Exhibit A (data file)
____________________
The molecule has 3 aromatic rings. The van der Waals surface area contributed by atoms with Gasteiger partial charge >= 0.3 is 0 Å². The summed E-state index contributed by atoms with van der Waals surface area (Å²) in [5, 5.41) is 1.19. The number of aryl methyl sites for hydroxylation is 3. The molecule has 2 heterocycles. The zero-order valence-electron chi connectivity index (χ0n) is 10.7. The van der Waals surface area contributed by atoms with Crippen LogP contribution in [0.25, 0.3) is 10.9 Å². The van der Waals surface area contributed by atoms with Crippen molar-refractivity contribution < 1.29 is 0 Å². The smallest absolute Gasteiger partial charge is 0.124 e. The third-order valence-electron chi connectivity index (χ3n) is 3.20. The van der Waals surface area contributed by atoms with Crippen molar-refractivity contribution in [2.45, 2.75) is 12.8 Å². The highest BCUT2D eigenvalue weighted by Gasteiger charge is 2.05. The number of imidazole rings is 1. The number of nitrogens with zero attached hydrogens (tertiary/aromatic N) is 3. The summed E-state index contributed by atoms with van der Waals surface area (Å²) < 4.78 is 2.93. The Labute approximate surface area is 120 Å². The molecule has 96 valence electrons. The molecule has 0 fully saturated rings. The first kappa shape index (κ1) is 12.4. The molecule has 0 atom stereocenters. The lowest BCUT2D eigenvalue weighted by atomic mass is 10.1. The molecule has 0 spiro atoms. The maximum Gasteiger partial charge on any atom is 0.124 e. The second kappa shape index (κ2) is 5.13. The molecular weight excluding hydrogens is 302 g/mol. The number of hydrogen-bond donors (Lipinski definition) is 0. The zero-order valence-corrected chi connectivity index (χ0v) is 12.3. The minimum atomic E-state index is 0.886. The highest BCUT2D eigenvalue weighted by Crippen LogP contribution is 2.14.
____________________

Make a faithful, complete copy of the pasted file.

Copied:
The molecule has 3 aromatic rings. The van der Waals surface area contributed by atoms with Gasteiger partial charge >= 0.3 is 0 Å². The summed E-state index contributed by atoms with van der Waals surface area (Å²) in [5, 5.41) is 1.19. The number of aryl methyl sites for hydroxylation is 3. The molecule has 2 heterocycles. The zero-order valence-electron chi connectivity index (χ0n) is 10.7. The van der Waals surface area contributed by atoms with Crippen LogP contribution in [0.25, 0.3) is 10.9 Å². The van der Waals surface area contributed by atoms with Crippen molar-refractivity contribution < 1.29 is 0 Å². The smallest absolute Gasteiger partial charge is 0.124 e. The third-order valence-electron chi connectivity index (χ3n) is 3.20. The van der Waals surface area contributed by atoms with Crippen molar-refractivity contribution in [2.45, 2.75) is 12.8 Å². The highest BCUT2D eigenvalue weighted by Gasteiger charge is 2.05. The number of imidazole rings is 1. The number of nitrogens with zero attached hydrogens (tertiary/aromatic N) is 3. The summed E-state index contributed by atoms with van der Waals surface area (Å²) < 4.78 is 2.93. The Labute approximate surface area is 120 Å². The molecule has 96 valence electrons. The molecule has 0 fully saturated rings. The first kappa shape index (κ1) is 12.4. The molecule has 0 atom stereocenters. The lowest BCUT2D eigenvalue weighted by atomic mass is 10.1. The molecule has 0 spiro atoms. The maximum Gasteiger partial charge on any atom is 0.124 e. The second kappa shape index (κ2) is 5.13. The molecular weight excluding hydrogens is 302 g/mol. The number of hydrogen-bond donors (Lipinski definition) is 0. The zero-order valence-corrected chi connectivity index (χ0v) is 12.3. The minimum atomic E-state index is 0.886. The highest BCUT2D eigenvalue weighted by Crippen LogP contribution is 2.14.